For Fluffy’s Sake: Does Indoor Cat Care Involve Regular Vet Visits?
People who share their homes with cats are definitely a lucky bunch, but not because they have to visit the vet less. Alarmingly, however, the prevailing perception is that indoor cats require less veterinary attention. Sure, certain risk factors associated with outdoor exploration are significantly reduced, but indoor cat care should still include disease prevention on numerous fronts.
We know well that cats generally dislike the travel kennel, driving in the car, and leaving their territory. It can be extremely threatening for cats to smell, hear, and see other cats and/or dogs in the waiting room. Now add to this the cost of wellness visits – especially when cats are otherwise healthy – and the draw of the internet to diagnose possible problems.
What’s the result? Fewer cats receiving the support and care necessary to sustain lifelong health and wellness.
Cats not only age much faster than their human owners, but they’re also notoriously skilled at hiding symptoms of illness or injury. In fact, subtle shifts in feline behavior or habits commonly escape the notice of even the most involved owner. Many cats end up suffering from a problem long before they’re actually seen by a vet, but we’re determined to stop this trend.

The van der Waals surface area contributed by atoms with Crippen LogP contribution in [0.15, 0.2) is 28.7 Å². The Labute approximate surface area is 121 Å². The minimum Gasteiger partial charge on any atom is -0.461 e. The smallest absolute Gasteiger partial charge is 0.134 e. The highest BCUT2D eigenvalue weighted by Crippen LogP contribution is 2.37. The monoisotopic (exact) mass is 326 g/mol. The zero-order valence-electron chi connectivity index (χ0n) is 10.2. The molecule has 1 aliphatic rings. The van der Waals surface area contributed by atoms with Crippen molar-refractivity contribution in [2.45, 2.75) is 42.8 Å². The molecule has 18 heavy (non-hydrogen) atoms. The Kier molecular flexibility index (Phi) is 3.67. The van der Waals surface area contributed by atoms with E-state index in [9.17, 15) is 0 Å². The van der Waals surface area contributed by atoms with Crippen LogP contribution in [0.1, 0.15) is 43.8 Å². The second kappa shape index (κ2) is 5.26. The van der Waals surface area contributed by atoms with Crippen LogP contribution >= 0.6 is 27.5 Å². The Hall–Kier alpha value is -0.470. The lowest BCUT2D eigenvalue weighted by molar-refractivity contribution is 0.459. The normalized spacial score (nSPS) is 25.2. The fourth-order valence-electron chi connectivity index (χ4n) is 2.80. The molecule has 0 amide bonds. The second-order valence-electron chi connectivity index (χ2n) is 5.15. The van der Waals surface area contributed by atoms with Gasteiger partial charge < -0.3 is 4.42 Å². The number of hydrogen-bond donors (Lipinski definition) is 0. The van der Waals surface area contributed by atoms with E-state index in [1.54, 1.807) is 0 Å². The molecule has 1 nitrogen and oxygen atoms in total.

Indoor Cat Care
Regular wellness care allows for great insight into your cat’s overall health. After discussing the components of lifestyle, we thoroughly examine the following aspects of indoor cat care:
- Eyes and ears
- Mouth, teeth, and gums
- Muscle tone
- Coat quality, texture, and appearance
- Weight and nutritional needs
- Heart rate
- Breathing quality
- Spine and joint health
- Disease prevention via vaccinations
Additionally, indoor cats still deserve protection from parasites. Fleas, ticks, and mosquitoes can come inside your home, exposing an otherwise unprotected animal to various diseases and health conditions.
Preventive medications (and regular de-worming) help indoor cats keep a healthy immune system in tact. Heartworm, carried by infected mosquitoes, is especially damaging to cats, and there is no cure.
Do Cats Brush Their Teeth?
Like the care of all pets, indoor cat care must include regular dental care at home. We also recommend routine cleanings under anesthesia to keep your cat’s dental health in peak condition.
Regular wellness exams give us the opportunity to establish your cat’s healthy baseline, so we know how to compare results when your cat has a health problem. When we see your cat 1-2 times a year, early detection and treatment of developing diseases yields better results. For instance, obesity, diabetes, arthritis, periodontal disease, cancer, and kidney disease can affect all cats whether they lead strictly indoor lifestyles or not.
Please let us know if you have any questions or concerns about indoor cat care or would like to discuss solutions for crate training and traveling. Together, we can help your cat live a long, full, and healthy life.